Some purification strategies include selling passive assets and using excess cash to reduce debt or to purchase additional active business assets. Purification can also have non-tax benefits like removing redundant assets from a corporation that a buyer may not want to acquire. There may also be an opportunity to access multiple capital gains exemptions where other family members, like a spouse or children, are shareholders in the business.


Alternative minimum tax

The alternative minimum tax (AMT), as its name suggests, is an alternate way to calculate taxes to ensure that high income earning individuals pay a minimum amount of tax when benefiting from certain deductions, including the LCGE. Taxpayers must pay the higher of AMT and “regular” taxes in a given year. Where AMT is the higher amount, the amount paid in excess of “regular” taxes can be used to reduce taxes for the next seven years. By understanding the impact that AMT can have on the sale of a business, you can avoid surprises during the sale and ensure necessary cash is available.


Capital gains reserve

In some transactions, the vendor may agree to receive the sale proceeds over a number of years. When a sale is structured this way, the vendor will have the option of deferring a portion of the capital gain realized on the sale by claiming the capital gains reserve. Generally, at least 20% of the capital gain must be reported in the year of sale and each of the four following years.


Transferring the business to the next generation

Estate freeze

An estate freeze refers to a transaction that “freezes” the value of the ownership of existing shareholders, with any future growth of the company’s value accruing to a new shareholder. This may be useful when the business succession plan is for the current owner’s child or children to take over the business. The next generation may not have the ability to purchase the company outright and it may not be the parents’ intention that they do so.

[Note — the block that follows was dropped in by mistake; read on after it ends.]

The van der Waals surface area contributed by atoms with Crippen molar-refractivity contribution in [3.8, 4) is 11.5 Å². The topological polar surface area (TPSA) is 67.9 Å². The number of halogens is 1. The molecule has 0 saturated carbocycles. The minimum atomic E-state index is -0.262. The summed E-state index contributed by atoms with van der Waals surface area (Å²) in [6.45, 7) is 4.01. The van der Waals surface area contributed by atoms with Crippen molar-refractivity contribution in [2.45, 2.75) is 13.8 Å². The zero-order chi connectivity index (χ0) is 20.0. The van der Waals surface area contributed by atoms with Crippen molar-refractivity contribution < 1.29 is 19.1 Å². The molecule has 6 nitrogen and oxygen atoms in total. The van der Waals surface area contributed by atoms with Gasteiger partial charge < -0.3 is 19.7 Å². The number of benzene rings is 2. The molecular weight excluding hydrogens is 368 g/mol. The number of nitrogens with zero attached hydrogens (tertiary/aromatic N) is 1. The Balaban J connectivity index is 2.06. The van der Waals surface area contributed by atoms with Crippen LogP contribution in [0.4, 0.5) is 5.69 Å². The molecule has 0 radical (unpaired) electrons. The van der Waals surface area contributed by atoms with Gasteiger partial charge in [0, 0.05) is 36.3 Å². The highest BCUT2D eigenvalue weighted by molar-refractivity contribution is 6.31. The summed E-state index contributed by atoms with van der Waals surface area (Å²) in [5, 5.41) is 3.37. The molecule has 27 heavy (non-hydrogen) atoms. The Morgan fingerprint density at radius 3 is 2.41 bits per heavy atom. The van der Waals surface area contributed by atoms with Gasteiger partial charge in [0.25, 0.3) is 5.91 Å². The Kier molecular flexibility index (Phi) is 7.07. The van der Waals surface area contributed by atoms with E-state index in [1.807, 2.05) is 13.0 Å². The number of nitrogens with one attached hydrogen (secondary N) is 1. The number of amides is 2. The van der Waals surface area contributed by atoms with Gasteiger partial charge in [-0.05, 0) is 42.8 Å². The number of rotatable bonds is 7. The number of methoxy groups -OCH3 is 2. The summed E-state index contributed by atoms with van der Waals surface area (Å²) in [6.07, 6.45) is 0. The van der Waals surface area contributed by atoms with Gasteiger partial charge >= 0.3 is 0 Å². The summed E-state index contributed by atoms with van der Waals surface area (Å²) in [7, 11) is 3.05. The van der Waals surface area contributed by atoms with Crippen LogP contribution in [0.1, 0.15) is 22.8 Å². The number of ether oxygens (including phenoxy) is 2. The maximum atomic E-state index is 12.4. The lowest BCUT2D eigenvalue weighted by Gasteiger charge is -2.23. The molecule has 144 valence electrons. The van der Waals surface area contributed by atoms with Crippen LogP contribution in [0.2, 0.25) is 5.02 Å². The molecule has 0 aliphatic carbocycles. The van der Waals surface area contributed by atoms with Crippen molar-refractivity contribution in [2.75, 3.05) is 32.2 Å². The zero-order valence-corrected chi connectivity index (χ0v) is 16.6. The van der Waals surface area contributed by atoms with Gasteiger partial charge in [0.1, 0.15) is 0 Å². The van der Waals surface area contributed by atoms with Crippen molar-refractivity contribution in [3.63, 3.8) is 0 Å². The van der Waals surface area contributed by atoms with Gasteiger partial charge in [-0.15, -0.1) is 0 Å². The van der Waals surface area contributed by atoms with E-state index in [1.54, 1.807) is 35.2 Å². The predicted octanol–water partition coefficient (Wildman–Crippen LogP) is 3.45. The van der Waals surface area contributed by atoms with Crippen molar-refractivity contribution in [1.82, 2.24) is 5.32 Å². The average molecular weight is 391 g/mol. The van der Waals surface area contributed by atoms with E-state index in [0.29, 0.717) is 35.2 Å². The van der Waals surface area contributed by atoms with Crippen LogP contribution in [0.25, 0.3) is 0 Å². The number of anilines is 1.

To implement an estate freeze, all existing common shares in the company would be exchanged for preferred shares with a cost equal to the current common shares and a redemption value equal to their current fair market value.A newly established family trust in which the child or children are beneficiaries would then subscribe for new common shares in the company. Alternatives to this include:

  • The child or children holding the new common shares directly.
  • The parent subscribing for a portion of the new common shares and continuing to benefit from some portion of the future growth in the company. This is referred to as a “partial estate freeze.”

After an estate freeze, the preferred shares can be redeemed by the corporation over time to provide the parent with funds from the company on a regular basis. These redemptions would result in deemed dividends. Where the parent does not require funds from the corporation, the preferred shares could simply remain outstanding and ultimately upon death, a deemed capital gain would be realized.

An alternative may be for the child or children to purchase the shares. For those considering this approach, please refer to our article, 2023 federal budget: new rules for 2024 impacting business succession planning.


Start tax planning early

76% of Canadian business owners intend to exit their businesses in the next decade. If you are in that group, whether you plan to sell your business on the market or pass it to the next generation, we recommend that you include tax planning in your succession plan.

Business Transition Guide

Learn the steps you should take to successfully sell and transition out of your business.